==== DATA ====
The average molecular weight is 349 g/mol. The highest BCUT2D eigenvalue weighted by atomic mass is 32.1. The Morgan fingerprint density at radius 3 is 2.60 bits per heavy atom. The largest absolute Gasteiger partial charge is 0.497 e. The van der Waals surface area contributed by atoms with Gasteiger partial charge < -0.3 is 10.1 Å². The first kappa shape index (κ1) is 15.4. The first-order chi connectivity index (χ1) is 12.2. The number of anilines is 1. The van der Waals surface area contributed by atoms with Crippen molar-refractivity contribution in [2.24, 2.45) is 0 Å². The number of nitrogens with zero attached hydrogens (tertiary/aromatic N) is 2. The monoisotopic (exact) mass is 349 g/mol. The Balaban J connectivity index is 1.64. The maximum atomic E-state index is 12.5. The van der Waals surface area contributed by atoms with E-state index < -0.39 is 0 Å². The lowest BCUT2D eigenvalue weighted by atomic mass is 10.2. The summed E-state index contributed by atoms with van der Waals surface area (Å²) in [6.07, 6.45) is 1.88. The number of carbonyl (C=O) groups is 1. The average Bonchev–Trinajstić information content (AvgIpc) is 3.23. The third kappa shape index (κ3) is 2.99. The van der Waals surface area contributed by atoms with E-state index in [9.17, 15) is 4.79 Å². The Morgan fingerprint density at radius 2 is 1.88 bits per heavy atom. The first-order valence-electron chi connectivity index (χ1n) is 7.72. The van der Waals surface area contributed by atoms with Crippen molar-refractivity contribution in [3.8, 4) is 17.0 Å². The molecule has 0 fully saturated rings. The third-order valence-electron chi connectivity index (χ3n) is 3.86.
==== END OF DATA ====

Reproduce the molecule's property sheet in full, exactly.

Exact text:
The average molecular weight is 349 g/mol. The highest BCUT2D eigenvalue weighted by atomic mass is 32.1. The Morgan fingerprint density at radius 3 is 2.60 bits per heavy atom. The largest absolute Gasteiger partial charge is 0.497 e. The van der Waals surface area contributed by atoms with Gasteiger partial charge < -0.3 is 10.1 Å². The first kappa shape index (κ1) is 15.4. The first-order chi connectivity index (χ1) is 12.2. The number of anilines is 1. The van der Waals surface area contributed by atoms with Crippen molar-refractivity contribution in [2.24, 2.45) is 0 Å². The number of nitrogens with zero attached hydrogens (tertiary/aromatic N) is 2. The monoisotopic (exact) mass is 349 g/mol. The Balaban J connectivity index is 1.64. The maximum atomic E-state index is 12.5. The van der Waals surface area contributed by atoms with E-state index < -0.39 is 0 Å². The lowest BCUT2D eigenvalue weighted by atomic mass is 10.2. The summed E-state index contributed by atoms with van der Waals surface area (Å²) in [6.07, 6.45) is 1.88. The number of carbonyl (C=O) groups is 1. The average Bonchev–Trinajstić information content (AvgIpc) is 3.23. The third kappa shape index (κ3) is 2.99. The van der Waals surface area contributed by atoms with E-state index in [9.17, 15) is 4.79 Å². The Morgan fingerprint density at radius 2 is 1.88 bits per heavy atom. The first-order valence-electron chi connectivity index (χ1n) is 7.72. The van der Waals surface area contributed by atoms with Crippen molar-refractivity contribution in [3.8, 4) is 17.0 Å². The molecule has 0 fully saturated rings. The third-order valence-electron chi connectivity index (χ3n) is 3.86.